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Exit Music: Musicians Are Leaving San Francisco. Can the City's Legendary Scene Survive? 

Wednesday, Mar 12 2014
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We raised these issues with two dozen musicians, club bookers, promoters, DJs, and tech employees across San Francisco's various music scenes. We wanted to know if things were as dire as they sometimes seem, if those wondering about the future of independent creativity in post-tech-boom San Francisco are crazy or prescient. Their answers don't give a perfect picture of what's happening, but they say a lot about the state of music in the Bay Area and where it may be going.


Anthony Bedard, booker, Hemlock Tavern: People who play in the bands and people who would go to the shows — performers and audience both — some percentage of those people are moving over to Oakland. I don't think that can be argued or disputed.

John Vanderslice, musician and owner, Tiny Telephone Studios: We're opening the Oakland studio because all art is going to Oakland. Oakland is the future of all art in San Francisco. It has the space, it has the buildings, it has the infrastructure, and it has the energy. It has the vibe built-in.

Adam Theis, founder, Jazz Mafia: The moment where I really realized it all at once was, we had an orchestra rehearsal — it was one of these large groups, like a 20-piece or 30-piece band, and some shit was happening on the Bay Bridge. It was shut down. And two-thirds of my band just wasn't there. It was like, "Oh my God, everyone lives in the East Bay now." That was four years ago.

Justin Flowers, drummer and guitarist, CCR Headcleaner: Everybody's moving to L.A. or New York. Maybe Portland, maybe Austin. I'm actually the only one [in the band] that lives here now; everybody else lives in the same house in Oakland, on Telegraph. It's kind of where it's happening right now. I live in a utility room. I only pay $350 a month though, so that's pretty sick.

Robbie Kowal, co-founder, Sunset Promotions: We're trying to book bands for a show we have coming up. Usually it's easy — like I could think of five different bands that could fit that bill. But who is that next band? Where are they rehearsing? How are they getting gigs? The DJ scene is going to do fine, because all you need to be a DJ-producer in this city is a studio apartment and you can make music on your headphones and try it out at your local bar. If you're a band, you don't have to find housing for one person. You have to find housing for five people. Plus, then you've got to find a studio space, and those five people have to make a living to pay for the said expensive house and the studio space. I don't see how it's possible here. I don't see how any good, out-of-town band would want to move here in the first place, could move here if they wanted to.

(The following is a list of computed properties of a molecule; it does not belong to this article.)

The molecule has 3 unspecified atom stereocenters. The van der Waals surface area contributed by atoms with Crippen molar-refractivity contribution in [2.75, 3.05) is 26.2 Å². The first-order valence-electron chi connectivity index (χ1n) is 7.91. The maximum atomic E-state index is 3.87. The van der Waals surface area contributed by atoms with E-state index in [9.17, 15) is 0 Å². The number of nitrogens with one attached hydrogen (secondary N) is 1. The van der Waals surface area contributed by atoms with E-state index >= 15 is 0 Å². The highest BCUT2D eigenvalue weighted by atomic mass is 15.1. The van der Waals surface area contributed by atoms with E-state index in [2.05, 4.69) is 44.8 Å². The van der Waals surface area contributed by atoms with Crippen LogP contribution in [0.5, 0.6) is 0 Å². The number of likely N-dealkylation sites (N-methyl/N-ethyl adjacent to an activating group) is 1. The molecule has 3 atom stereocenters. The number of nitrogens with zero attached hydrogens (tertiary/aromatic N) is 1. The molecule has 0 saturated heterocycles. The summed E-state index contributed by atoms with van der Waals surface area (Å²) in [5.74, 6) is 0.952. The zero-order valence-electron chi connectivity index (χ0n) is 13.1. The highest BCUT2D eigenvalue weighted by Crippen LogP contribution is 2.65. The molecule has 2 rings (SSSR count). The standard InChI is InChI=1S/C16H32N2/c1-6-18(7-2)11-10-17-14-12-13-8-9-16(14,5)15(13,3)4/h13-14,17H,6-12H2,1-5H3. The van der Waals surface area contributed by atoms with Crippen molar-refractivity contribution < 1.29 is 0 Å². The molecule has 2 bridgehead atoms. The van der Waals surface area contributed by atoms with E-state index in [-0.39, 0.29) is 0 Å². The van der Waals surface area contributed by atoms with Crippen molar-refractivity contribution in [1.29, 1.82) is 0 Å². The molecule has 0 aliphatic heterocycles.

Avalon Emerson, DJ-producer and software engineer: I'm sure the bottle-service DJ scene has never been better, or big-room tech-house DJs playing for the bros. But it seems more and more that as [local] producers start to get recognized for their DJing or their music, the call gets greater and greater to move to a city that inherently supports that kind of thing. [Oakland] is kind of a pit-stop until they eventually move to L.A. or New York.

Vanderslice: Any newcomer would be fucking crackers to try to set up in San Francisco.

Flowers: We came out here [in 2008]. [San Francisco] was attractive just because it was a big change. It was about as far away as you can get from Georgia. We'd toured out here before. It was never that hard to navigate the city. If I needed a new place I could talk to a friend and get a room for 600 bucks.

Bedard: You used to be able to skate by pretty easily. My bandmate in the Icky Boyfriends, in 1990 he was able to work a 15-hour-a-week job at the S.F. Public Library, pay his rent, and save money — living in a warehouse at Sycamore and Mission. When I first moved here [in 1989], apartments were 200 bucks a month. If you found out that some friend of yours was paying like $300 or $350 a month, you looked at them differently. It made you think of them as possibly being a yuppie.

Kowal: The only new local bands I'm seeing — and granted I certainly don't know everything — are people that already live here, and they work in some other thing and they get together because they want to make a band. These aren't pro musicians. And they would love to be if they could be, but you can't be here. It's impossible to be a professional band of musicians.

Paige Clem, executive director, The Root: A lot of people are having to keep a day job, and try to practice their craft at night — which, overall, is going to have an impact on the quality of the craft. Not through any lack of talent, but, I mean, people have to have the time to develop what they do.

Jason Perkins, co-owner, Brick and Mortar Music Hall: There's not nearly as many [clubs] as there were.

Theis: It seems like every month some little place that's cool is closing.

Lynn Schwarz, co-owner, Bottom of the Hill: When folks move in across from an existing nightclub, it puts that nightclub in jeopardy of closure.

Guy Carson, former owner, Cafe Du Nord: With all the development going on around us, it was going to be harder and harder to have a rock club on that block. There's [going to be] like 210 brand-new units on the same corner as a rock club. So the [business] model needed to shift, and I wasn't going ... to be able to do it. The new buyers have a new vision, which is going to be much better-suited to having all these new residents around you. It just gets harder and harder, having a rock club. And I will emphasize the word "rock" club, because I think there are different kinds of clubs.

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Ian S. Port

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